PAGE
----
Australia Australia-NZ bubble start to be revealed
Palau president visits Taiwan to open travel bubble
Palau's leader flew into Taiwan on Sunday as the two coronavirus-free allies prepare to launch a travel corridor and boost their pandemic-hit tourist sectors. The travel bubble is partly due to Palau's special relationship with Taiwan. It is one of only 15 nations worldwide to offer Taipei diplomatic recognition in the face of China's long-standing claim that Taiwan is part of its territory. Whipps said strict measures would be enforced to protect Palau's 18,000-strong population.
New Zealand Prime Minister Jacinda Ardern is set to reveal the start date for quarantine-free travel for Australians to Aotearoa.
Ms Ardern's cabinet will meet to sign off a plan to create the trans-Tasman bubble on Tuesday morning, before a 4pm local time (2pm AEST) announcement.
Australian and New Zealand borders have been shut to almost all non-citizens since March last year, with both countries requiring arrivals to spend a fortnight in quarantine before entering the community.
Ardern to reveal bubble opening on Tuesday
Thousands of separated families either side of the Tasman Sea await New Zealand Prime Minister Jacinda Ardern's bubble announcement on Tuesday.On Tuesday, New Zealand Prime Minister Jacinda Ardern's cabinet is expected to sign off on an opening date for quarantine-free travel from Australia.
Success in fighting the virus has prompted calls for the two allies to re-open their borders to each other.
Australian states began scrapping their restrictions last October, but to date New Zealand is yet to do so.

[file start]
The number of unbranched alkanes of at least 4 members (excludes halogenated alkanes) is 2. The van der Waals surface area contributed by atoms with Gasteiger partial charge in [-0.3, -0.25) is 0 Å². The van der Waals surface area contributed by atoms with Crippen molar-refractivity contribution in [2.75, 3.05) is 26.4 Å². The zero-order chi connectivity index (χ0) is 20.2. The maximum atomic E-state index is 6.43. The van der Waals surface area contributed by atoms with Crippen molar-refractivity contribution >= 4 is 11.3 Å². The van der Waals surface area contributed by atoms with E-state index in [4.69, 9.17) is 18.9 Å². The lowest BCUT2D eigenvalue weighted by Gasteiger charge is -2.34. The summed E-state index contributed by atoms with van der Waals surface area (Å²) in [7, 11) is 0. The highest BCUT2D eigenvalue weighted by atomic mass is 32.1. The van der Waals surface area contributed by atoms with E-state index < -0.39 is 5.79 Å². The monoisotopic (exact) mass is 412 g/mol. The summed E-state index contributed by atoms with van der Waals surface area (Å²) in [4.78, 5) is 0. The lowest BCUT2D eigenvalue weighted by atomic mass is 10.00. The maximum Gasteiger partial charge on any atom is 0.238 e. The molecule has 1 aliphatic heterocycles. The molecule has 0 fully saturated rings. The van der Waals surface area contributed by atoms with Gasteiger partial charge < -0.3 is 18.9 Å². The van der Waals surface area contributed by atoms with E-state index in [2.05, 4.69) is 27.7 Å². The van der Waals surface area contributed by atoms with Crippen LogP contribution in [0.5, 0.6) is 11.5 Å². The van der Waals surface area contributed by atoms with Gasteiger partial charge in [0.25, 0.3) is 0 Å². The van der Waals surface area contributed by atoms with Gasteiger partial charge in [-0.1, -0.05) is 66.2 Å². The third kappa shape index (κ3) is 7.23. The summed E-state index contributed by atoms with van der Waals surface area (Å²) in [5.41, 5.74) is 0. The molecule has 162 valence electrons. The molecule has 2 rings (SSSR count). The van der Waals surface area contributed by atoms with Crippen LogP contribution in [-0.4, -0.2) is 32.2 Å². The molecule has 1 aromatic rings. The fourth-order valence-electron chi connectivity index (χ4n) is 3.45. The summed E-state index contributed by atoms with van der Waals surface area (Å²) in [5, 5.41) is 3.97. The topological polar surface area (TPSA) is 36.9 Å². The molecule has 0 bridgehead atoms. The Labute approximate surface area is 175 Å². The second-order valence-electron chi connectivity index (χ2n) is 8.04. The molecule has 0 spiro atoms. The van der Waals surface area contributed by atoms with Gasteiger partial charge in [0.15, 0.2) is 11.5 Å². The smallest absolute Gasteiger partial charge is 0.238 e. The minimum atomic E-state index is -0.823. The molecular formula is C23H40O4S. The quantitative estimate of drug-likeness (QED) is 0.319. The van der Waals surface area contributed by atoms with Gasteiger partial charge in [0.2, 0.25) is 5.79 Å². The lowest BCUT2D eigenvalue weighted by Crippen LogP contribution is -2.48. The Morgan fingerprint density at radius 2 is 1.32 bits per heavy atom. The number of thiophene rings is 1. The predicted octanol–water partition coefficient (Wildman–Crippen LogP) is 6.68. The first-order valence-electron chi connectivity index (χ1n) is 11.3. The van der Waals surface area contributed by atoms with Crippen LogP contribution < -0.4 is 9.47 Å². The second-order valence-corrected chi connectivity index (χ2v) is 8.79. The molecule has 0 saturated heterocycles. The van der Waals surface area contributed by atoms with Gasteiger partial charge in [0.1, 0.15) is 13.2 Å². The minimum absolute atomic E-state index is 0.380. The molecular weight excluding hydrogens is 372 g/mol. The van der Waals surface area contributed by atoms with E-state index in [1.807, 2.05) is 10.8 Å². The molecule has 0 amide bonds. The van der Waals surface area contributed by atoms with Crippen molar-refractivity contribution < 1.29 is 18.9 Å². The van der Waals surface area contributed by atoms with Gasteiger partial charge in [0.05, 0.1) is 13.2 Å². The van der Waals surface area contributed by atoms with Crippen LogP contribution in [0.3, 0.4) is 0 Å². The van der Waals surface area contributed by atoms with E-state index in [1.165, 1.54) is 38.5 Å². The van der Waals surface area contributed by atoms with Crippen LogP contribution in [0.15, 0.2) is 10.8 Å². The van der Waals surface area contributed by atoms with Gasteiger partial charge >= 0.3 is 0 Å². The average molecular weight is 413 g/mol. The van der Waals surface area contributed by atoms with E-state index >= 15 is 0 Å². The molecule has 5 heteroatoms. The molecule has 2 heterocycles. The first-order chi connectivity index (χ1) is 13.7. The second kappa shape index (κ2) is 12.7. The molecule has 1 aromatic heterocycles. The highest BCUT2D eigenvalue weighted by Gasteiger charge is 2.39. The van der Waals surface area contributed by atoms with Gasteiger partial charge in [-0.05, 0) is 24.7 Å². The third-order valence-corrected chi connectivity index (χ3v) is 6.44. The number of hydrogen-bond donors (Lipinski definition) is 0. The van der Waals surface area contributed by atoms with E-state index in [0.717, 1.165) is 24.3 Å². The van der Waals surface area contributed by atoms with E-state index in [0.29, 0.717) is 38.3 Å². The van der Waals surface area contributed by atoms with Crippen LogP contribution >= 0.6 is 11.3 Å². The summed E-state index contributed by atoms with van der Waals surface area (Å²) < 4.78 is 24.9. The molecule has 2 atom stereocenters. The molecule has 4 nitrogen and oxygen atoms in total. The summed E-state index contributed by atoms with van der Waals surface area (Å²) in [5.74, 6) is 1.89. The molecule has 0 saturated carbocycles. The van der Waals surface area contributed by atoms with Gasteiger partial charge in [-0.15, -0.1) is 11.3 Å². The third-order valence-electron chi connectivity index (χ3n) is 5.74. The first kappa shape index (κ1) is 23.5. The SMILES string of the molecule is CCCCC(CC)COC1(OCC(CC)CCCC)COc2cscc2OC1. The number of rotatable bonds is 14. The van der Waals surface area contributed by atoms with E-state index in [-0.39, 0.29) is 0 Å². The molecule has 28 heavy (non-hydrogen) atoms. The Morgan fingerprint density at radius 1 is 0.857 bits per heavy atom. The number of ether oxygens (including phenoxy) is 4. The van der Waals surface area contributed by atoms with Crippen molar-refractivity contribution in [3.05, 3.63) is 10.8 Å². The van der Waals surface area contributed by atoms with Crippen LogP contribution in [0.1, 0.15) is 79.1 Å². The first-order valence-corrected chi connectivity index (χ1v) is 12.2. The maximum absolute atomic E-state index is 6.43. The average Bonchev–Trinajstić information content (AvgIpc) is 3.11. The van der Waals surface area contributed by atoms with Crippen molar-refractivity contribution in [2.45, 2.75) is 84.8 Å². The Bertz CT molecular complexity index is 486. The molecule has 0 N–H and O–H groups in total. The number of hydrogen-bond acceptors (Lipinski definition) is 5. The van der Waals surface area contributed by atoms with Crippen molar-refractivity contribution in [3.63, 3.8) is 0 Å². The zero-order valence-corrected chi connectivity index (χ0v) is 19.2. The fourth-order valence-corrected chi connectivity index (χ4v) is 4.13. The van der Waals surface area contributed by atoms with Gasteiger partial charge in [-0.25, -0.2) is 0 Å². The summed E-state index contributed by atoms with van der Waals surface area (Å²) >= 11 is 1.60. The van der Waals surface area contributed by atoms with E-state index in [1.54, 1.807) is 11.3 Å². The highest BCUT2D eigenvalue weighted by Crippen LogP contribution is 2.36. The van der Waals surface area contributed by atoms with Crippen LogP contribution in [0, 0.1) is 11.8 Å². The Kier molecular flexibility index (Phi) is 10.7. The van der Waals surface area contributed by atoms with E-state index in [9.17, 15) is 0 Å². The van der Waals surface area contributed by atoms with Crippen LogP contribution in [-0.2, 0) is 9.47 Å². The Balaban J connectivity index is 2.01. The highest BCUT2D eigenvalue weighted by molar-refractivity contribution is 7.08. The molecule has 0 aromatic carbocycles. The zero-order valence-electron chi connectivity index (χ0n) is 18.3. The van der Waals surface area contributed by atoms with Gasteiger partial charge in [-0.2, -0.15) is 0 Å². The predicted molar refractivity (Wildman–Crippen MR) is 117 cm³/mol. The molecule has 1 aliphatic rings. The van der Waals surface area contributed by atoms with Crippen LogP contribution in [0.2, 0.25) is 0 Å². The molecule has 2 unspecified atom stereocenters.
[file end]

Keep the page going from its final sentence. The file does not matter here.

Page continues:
Kiwis have been fearful of a return of the deadly virus to their country, but University of Auckland professor Shaun Hendy said the re-opening was worth the risk.
"It's not greatly increasing the risk to New Zealand... and it will be good for many people with family in Australia," he told Radio NZ.
"We are going to have to make these small incremental risks.
"We do want to get something like normal life back over the next year."
Families separated by the Tasman Sea have been among the loudest voices calling for a resumption of normal travel.
Australia and New Zealand to sign off on quarantine-free travel bubble
The trans-Tasman travel bubble between Australia and New Zealand could reopen within a week as both countries continue to enjoy low coronavirus cases. New Zealand Prime Minister Jacinda Ardern is set to announce the start date of the bubble today, which will allow travellers to fly without needing to quarantine.The first flights are expected to start on April 12 or April 19, according to federal government and industry sources who spoke to The Australian.Australian Chamber of Commerce and Industry tourism chief John Hart told the publication 'the 19th was pretty much definite'.
Tourism-related industries and businesses are also desperate for travel to resume.
"We're all looking forward to hearing what the New Zealand government has to announce," Auckland Airport executive Scott Tasker told AAP.
Mr Tasker was one of 40 representatives - including airports, airlines and government officials - in the Trans-Tasman Safe Border Group which last June put together a logistical plan for the aviation system to re-open.
"It was to really provide a blueprint to both governments on how how trans-Tasman quarantine free table could could function," he said.
While Australia picked up the report and put it into action, New Zealand left it on the shelf.
"Australia determined it was safe to consider opening inbound travel to New Zealand last October," he said.
"It's pleasing to see that the New Zealand government now obviously do see that conditions are conducive to some serious thinking about the possibility of opening."
In any re-opening scenario, borders would be closed temporarily in the case of new outbreaks.
New local coronavirus case in New Zealand days after bubble announced .
New Zealand has recorded a new positive COVID-19 case in a 24-year-old border worker at one of the country's hotels.The country's Director-General of Health Dr Ashley Bloomfield confirmed the man, 24, had not yet been vaccinated and travels to work in a private car with a colleague.